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J. Robert Oppenheimer


Oppenheimer the Radical

Summary Oppenheimer the Radical

At the beginning of his time at Berkeley, Oppenheimer embodied the ivory tower intellectual, and, caring nothing for politics or current events, he isolated himself from both. Immersed in physics and spending all his spare time pondering Hindu mythology or the classics of the ancient world, Oppenheimer had no time to spare for worldly matters.

He had no phone, no radio, and never read the newspaper, and, so, was completely unaware of everything going on beyond the bounds of Berkeley. When the stock market crashed, ushering in the Great Depression, Oppenheimer took no notice of it. After all, he lived off a trust fund from his parents, and thus he was not economically affected. He remained unaware of the country's dire straits until six months later, when someone mentioned the stock market crash to him in casual conversation.

But the events of the 1930s were soon to shock Oppenheimer out of his apathy. As he has said, seeing how the Depression affected his students forced him to understand "how deeply political and economic events could affect men's lives." It was the beginning of a newly aware, politically active Oppenheimer.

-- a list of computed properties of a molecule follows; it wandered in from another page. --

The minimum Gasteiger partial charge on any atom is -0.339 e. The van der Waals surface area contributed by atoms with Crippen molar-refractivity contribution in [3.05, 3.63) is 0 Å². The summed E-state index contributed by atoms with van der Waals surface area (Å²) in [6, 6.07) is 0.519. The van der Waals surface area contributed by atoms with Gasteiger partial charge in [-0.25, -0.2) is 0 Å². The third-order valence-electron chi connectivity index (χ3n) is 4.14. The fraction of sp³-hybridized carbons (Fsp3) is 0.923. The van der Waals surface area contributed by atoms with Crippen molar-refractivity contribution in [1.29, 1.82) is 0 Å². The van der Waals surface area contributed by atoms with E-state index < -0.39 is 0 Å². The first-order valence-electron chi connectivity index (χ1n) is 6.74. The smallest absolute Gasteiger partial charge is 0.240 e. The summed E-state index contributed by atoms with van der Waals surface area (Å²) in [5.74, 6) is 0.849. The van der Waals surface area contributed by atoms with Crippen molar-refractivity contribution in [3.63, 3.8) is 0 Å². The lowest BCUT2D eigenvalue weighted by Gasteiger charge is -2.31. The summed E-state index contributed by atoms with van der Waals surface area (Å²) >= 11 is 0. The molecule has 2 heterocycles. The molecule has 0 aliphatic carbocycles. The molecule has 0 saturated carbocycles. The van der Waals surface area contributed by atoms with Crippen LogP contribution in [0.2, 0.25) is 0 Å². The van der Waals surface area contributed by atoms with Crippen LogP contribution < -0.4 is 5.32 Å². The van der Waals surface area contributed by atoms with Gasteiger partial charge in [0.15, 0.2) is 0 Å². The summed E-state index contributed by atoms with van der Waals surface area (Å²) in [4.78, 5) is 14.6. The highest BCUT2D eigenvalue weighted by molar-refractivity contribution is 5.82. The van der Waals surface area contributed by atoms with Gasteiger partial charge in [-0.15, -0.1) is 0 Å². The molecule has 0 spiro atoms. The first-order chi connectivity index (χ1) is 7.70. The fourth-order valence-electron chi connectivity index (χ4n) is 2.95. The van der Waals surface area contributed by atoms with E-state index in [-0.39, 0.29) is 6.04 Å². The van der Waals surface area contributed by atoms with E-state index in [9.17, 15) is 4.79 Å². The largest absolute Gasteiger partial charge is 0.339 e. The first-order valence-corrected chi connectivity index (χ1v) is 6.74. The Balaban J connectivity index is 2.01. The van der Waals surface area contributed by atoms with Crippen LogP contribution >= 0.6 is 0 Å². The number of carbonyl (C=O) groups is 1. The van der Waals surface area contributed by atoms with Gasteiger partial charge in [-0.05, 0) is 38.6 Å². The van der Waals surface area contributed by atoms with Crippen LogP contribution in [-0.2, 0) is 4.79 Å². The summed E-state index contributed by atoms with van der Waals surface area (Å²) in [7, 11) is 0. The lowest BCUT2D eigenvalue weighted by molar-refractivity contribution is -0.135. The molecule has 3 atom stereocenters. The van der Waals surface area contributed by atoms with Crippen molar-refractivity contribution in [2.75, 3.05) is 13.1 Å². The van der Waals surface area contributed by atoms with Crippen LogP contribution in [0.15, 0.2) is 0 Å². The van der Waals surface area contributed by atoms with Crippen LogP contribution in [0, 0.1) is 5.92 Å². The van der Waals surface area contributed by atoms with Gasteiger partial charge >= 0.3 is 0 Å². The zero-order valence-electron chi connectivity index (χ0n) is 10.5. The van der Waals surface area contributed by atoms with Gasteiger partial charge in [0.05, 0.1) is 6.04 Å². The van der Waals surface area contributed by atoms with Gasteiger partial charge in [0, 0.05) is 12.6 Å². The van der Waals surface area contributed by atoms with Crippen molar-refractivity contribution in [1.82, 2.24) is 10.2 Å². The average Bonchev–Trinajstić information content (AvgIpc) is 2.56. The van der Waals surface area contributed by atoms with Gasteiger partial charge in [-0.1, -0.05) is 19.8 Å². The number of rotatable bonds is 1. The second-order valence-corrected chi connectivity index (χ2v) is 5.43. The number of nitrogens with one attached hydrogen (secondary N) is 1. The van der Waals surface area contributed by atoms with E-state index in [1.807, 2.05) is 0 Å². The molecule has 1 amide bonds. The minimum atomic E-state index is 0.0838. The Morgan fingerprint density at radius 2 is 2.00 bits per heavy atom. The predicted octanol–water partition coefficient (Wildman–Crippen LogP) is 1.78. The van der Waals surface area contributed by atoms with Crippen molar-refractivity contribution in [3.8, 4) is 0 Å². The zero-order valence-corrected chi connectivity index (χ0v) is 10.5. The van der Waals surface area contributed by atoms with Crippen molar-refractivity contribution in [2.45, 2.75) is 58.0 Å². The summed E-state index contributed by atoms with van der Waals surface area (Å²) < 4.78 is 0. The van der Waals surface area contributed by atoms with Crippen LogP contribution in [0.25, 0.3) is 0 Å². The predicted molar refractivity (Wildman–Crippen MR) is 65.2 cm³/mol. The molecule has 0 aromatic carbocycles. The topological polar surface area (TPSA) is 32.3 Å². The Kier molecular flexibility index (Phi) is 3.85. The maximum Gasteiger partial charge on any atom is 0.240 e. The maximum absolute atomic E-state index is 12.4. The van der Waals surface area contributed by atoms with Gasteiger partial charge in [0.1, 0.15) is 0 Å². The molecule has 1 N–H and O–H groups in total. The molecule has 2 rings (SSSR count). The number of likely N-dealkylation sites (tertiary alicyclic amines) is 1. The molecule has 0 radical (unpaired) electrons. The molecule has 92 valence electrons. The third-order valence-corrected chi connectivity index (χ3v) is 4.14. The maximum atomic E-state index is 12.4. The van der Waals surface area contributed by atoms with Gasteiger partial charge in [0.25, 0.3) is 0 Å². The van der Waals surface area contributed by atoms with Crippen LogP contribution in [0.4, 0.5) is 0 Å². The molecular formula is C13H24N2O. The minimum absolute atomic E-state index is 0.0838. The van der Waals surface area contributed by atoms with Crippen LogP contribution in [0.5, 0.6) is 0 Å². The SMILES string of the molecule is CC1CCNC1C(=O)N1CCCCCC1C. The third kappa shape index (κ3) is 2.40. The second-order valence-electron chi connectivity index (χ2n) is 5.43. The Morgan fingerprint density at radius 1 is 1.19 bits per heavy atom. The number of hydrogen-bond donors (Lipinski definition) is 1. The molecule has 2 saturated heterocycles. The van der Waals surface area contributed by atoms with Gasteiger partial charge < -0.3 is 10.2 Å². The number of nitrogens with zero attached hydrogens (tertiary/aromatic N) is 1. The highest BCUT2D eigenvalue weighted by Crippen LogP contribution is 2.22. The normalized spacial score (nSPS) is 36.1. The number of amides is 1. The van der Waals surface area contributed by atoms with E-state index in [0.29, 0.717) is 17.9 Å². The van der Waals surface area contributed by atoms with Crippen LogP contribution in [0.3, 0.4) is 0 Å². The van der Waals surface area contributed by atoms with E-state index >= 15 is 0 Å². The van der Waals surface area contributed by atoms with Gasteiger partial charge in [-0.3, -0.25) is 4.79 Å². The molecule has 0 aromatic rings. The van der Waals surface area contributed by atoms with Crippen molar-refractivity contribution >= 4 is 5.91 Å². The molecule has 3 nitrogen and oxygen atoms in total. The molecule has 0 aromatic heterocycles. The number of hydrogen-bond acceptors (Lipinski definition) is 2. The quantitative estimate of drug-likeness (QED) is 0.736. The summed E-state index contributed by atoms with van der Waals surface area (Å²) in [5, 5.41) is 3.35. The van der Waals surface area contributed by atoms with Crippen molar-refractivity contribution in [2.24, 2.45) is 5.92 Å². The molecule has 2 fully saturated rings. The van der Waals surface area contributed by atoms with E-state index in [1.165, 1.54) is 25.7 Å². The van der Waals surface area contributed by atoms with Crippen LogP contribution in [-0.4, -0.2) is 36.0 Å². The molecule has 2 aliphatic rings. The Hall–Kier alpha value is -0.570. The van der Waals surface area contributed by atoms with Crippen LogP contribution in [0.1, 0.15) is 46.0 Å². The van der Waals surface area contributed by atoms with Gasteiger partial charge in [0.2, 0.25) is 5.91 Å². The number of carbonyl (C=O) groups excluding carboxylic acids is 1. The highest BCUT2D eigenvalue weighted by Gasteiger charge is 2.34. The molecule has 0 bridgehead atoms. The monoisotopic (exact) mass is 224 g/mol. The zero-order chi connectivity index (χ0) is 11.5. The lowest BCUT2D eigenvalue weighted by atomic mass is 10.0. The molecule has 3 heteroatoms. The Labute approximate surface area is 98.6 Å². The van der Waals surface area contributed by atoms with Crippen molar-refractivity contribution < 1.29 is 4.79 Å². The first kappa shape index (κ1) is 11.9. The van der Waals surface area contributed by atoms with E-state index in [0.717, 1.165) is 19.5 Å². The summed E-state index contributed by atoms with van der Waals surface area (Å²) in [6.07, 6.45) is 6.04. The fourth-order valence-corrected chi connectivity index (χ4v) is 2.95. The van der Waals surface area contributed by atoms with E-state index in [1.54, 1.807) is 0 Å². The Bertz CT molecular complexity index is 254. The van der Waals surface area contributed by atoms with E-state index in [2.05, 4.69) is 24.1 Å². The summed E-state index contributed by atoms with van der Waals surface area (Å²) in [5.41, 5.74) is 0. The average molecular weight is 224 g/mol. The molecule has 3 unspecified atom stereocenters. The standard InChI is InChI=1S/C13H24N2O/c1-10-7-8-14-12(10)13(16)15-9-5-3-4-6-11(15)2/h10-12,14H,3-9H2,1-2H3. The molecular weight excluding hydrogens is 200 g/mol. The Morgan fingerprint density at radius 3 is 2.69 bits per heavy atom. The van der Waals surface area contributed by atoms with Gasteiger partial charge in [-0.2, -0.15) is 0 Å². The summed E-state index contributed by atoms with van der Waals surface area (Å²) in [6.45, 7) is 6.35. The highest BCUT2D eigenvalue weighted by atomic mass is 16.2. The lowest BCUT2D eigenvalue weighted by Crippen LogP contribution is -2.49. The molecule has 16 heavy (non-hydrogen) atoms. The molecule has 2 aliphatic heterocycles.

The physicist's new political resolve was soon strengthened by events abroad. Fascism had begun to take hold across Europe, as Adolf Hitler swept into power in Germany and as Spain was taken over by General Francisco Franco. Oppenheimer had German roots, and it was clear to him that Hitler was no friend of the German Jews.

His distaste for European fascism and his distress about the precarious state of the American economy may have shocked Oppenheimer into awareness, but it wasn't until he met a passionate, radical woman, Jean Tatlock, that he was propelled into action.

Tatlock was a graduate student at Berkeley, working toward a degree in psychology. She was also a member of the Communist Party. This was not unusual in the 1930s. Communism was a standard path for young liberals to take, and it was an allegiance that they often claimed quite openly at the time. The Communist Party was seen as a liberal, reformist party that worked for integration, fair wages, and other popular causes. Perhaps most appealing to Oppenheimer, the communists stood solidly against fascism, and supported the causes of oppressed peoples abroad.

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